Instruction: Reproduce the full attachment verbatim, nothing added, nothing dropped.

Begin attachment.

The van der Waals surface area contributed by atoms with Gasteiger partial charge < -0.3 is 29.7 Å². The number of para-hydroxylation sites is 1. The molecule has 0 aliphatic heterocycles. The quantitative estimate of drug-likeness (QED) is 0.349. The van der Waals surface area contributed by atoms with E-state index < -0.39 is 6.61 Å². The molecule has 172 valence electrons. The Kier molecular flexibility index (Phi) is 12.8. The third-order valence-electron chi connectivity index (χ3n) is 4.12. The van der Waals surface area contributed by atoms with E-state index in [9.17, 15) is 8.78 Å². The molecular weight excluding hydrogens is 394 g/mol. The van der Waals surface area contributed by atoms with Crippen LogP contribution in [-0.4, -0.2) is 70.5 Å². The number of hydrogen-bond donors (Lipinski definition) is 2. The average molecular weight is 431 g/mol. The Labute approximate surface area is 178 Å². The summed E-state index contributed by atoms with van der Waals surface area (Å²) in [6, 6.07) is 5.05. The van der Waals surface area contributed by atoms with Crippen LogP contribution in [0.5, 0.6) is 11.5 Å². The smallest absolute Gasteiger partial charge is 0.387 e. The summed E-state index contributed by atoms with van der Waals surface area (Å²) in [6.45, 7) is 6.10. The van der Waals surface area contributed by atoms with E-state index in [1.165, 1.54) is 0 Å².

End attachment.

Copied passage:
The van der Waals surface area contributed by atoms with Gasteiger partial charge < -0.3 is 29.7 Å². The number of para-hydroxylation sites is 1. The molecule has 0 aliphatic heterocycles. The quantitative estimate of drug-likeness (QED) is 0.349. The van der Waals surface area contributed by atoms with E-state index < -0.39 is 6.61 Å². The molecule has 172 valence electrons. The Kier molecular flexibility index (Phi) is 12.8. The third-order valence-electron chi connectivity index (χ3n) is 4.12. The van der Waals surface area contributed by atoms with E-state index in [9.17, 15) is 8.78 Å². The molecular weight excluding hydrogens is 394 g/mol. The van der Waals surface area contributed by atoms with Crippen LogP contribution in [-0.4, -0.2) is 70.5 Å². The number of hydrogen-bond donors (Lipinski definition) is 2. The average molecular weight is 431 g/mol. The Labute approximate surface area is 178 Å². The summed E-state index contributed by atoms with van der Waals surface area (Å²) in [6, 6.07) is 5.05. The van der Waals surface area contributed by atoms with Crippen LogP contribution in [0.5, 0.6) is 11.5 Å². The smallest absolute Gasteiger partial charge is 0.387 e. The summed E-state index contributed by atoms with van der Waals surface area (Å²) in [6.45, 7) is 6.10. The van der Waals surface area contributed by atoms with E-state index in [1.165, 1.54) is 0 Å².